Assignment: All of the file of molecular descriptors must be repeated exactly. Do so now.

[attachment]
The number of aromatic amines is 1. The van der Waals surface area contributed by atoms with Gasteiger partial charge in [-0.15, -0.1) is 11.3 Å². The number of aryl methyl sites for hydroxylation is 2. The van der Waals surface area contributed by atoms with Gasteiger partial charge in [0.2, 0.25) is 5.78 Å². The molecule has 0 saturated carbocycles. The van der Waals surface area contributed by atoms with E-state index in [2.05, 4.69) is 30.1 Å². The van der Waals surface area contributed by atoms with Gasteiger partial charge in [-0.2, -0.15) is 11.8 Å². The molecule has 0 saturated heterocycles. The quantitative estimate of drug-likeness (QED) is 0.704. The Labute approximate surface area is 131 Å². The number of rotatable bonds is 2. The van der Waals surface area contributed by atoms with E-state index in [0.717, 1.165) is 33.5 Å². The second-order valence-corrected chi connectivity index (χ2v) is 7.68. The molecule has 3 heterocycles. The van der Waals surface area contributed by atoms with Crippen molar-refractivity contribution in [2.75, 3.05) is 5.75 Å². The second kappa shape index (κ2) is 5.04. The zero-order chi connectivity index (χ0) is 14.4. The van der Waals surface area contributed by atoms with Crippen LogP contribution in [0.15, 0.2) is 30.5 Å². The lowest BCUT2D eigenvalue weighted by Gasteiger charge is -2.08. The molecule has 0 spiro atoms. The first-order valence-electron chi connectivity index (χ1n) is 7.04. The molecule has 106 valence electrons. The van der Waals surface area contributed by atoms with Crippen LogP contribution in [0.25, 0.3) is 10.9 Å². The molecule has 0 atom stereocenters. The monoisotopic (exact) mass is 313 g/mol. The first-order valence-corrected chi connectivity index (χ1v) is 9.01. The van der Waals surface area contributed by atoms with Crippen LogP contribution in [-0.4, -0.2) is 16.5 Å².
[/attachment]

The number of aromatic amines is 1. The van der Waals surface area contributed by atoms with Gasteiger partial charge in [-0.15, -0.1) is 11.3 Å². The number of aryl methyl sites for hydroxylation is 2. The van der Waals surface area contributed by atoms with Gasteiger partial charge in [0.2, 0.25) is 5.78 Å². The molecule has 0 saturated carbocycles. The van der Waals surface area contributed by atoms with E-state index in [2.05, 4.69) is 30.1 Å². The van der Waals surface area contributed by atoms with Gasteiger partial charge in [-0.2, -0.15) is 11.8 Å². The molecule has 0 saturated heterocycles. The quantitative estimate of drug-likeness (QED) is 0.704. The Labute approximate surface area is 131 Å². The number of rotatable bonds is 2. The van der Waals surface area contributed by atoms with E-state index in [0.717, 1.165) is 33.5 Å². The second-order valence-corrected chi connectivity index (χ2v) is 7.68. The molecule has 3 heterocycles. The van der Waals surface area contributed by atoms with Crippen molar-refractivity contribution in [2.75, 3.05) is 5.75 Å². The second kappa shape index (κ2) is 5.04. The zero-order chi connectivity index (χ0) is 14.4. The van der Waals surface area contributed by atoms with Crippen LogP contribution in [0.15, 0.2) is 30.5 Å². The lowest BCUT2D eigenvalue weighted by Gasteiger charge is -2.08. The molecule has 0 spiro atoms. The first-order valence-electron chi connectivity index (χ1n) is 7.04. The molecule has 106 valence electrons. The van der Waals surface area contributed by atoms with Crippen LogP contribution in [0.25, 0.3) is 10.9 Å². The molecule has 0 atom stereocenters. The monoisotopic (exact) mass is 313 g/mol. The first-order valence-corrected chi connectivity index (χ1v) is 9.01. The van der Waals surface area contributed by atoms with Crippen LogP contribution in [-0.4, -0.2) is 16.5 Å².